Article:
Organic Housekeepers, cleaning with a conscience, saving the earth one tub at a time.Put your home on a scale and save energy

Energy Savvy
For more information on the Energy Smart Program, contact Eagle County at 970-328-8788.

Cool tool at the library
With your library card, you can check out a home energy monitor for three weeks from the Eagle, Gypsum and Avon libraries. It is a device that you plug into an electrical outlet to find out the cost of running refrigerators, computers, TVs and other home appliances. The monitor measures the electric consumption of small to medium household electronic devices and appliances, and can even help discover which appliances drain energy even when they're not on.

Read past Greener Pastures ...

Put your home on a scale
And trim the fat from your energy use

By Cassie Pence

The New Year is ripe with good intentions, and most people's resolutions revolve around tightening up — both their waistlines and their wallets.

So as you vow to eat less food and spend less money, here's one more goal to throw under the “less is more” umbrella. In 2011, vow to tighten up your home and use less energy.

According to the U.S. Department of Energy, residential and commercial buildings account for almost 39 percent of U.S. energy consumption and 38 percent of carbon dioxide emissions. Nearly all of the greenhouse gas emission from the residential and commercial sectors can be attributed to energy use in buildings.

Greener PasturesAnd you think your belly has fat to spare.

The good news is that, like your belly fat, making your home more energy efficient is simply a matter of tightening up. The best way to figure out how much energy your home consumes is to have a home energy assessment, also known as a home energy audit.

An assessment will pinpoint where your home is losing energy. The building envelope — which is how tightly the home is sealed from air — is where most homes either lose or save energy. Homes lose 30 to 50 percent of energy due to air infiltration through gaps around windows and doors, switch plates and missing seals around walls.

An energy assessment will also determine the efficiency of your home's heating and cooling systems. And it will show you ways to conserve hot water and electricity. At the end of the assessment, the auditor will give you measures to take to improve the overall efficiency of your home. Applying these measures not only saves energy and reduces your carbon footprint, it saves you money, too.

A professional auditor uses a variety of techniques and equipment to determine the energy efficiency of a structure. An auditor will use blower doors to measure the extent of leaks in the building envelope and infrared cameras to reveal hard-to-detect areas of air infiltration and missing insulation.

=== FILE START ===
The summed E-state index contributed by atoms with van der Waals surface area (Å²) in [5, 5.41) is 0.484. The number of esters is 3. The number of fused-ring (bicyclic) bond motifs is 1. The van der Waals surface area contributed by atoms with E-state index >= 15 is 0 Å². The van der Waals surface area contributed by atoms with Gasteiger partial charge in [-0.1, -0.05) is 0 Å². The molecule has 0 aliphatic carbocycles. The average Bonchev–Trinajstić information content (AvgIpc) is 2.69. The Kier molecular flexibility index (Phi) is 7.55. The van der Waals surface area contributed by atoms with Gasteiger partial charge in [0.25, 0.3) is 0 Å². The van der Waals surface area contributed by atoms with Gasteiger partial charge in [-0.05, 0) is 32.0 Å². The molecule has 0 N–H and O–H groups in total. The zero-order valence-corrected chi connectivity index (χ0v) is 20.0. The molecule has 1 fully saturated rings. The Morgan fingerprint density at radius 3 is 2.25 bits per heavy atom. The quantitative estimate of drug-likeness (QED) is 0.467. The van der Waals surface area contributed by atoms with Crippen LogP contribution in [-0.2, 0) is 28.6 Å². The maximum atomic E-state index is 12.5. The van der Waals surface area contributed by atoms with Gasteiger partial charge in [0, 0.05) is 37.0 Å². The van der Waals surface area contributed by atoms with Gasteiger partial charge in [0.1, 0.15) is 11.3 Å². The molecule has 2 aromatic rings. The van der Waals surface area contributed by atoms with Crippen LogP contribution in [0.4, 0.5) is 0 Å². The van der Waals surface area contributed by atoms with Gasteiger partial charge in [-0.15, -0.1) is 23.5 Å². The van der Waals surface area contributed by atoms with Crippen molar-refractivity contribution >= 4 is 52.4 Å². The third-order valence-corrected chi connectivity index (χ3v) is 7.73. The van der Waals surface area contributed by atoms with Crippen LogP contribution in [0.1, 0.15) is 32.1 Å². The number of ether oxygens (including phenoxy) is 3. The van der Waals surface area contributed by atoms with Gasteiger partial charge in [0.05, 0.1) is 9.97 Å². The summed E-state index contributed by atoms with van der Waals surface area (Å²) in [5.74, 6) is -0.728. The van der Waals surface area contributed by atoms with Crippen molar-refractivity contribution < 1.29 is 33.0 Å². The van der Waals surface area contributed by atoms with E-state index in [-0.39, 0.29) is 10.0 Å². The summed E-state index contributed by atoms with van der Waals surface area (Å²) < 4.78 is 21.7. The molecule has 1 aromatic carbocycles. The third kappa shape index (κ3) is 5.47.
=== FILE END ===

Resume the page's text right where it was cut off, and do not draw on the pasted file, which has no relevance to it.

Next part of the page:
Eagle County is part of a tri-county Energy Smart program — funded by a federal grant — that will help homeowners in Eagle, Pitken and Gunnison counties simplify this energy efficiency process. The goal of the project is to reduce home energy consumption by 20 percent (or better), which also means a reduction in energy bills of 20 percent. Cha-ching. But in order to do that, 4,100 homes must tighten up.

For Eagle County residents, the “simplify” part happens at a new Energy Resource Center, also paid for by the grant money. Located in the Valley Home Store in Miller Ranch in Edwards, this center — which is still in its infancy — will be a one-stop-shop for all things energy efficient. Eventually manned by a real person, along with computer kiosks, this is where people can go to find answers to questions about energy audits, energy efficiency upgrades and how to get money to pay for these upgrades.

But it all starts with a home energy assessment — because it's hard to know where you're going if you don't know where you are. Through this Energy Smart program, Eagle County homeowners can apply for a free audit. For the lucky dogs that are chosen, an energy rater will survey their home and immediately install low-cost efficiency improvements for free — energy reducers like wrapping a blanket around the water heater and changing to compact fluorescent light bulbs.

The next step is to determine which larger upgrades make the most sense in terms of energy reduction and payback, after all energy is money. Upgrades might include things like new windows, insulation or a new furnace. After financing is squared away, the county's Energy Resource Center will hook the owner up with contractors who can do the work. Part of the Energy Smart goal is to retool the work force and put skilled contractors back to work.

So, Eagle County, it's time to put your homes on a scale and trim the fat from your energy use. It's only going to make your wallets that much heavier in 2011.

Freelance writer Cassie Pence is passionate about living a more sustainable lifestyle. She and her husband, Captain Vacuum, own Organic Housekeepers, a green cleaning company. Contact her at



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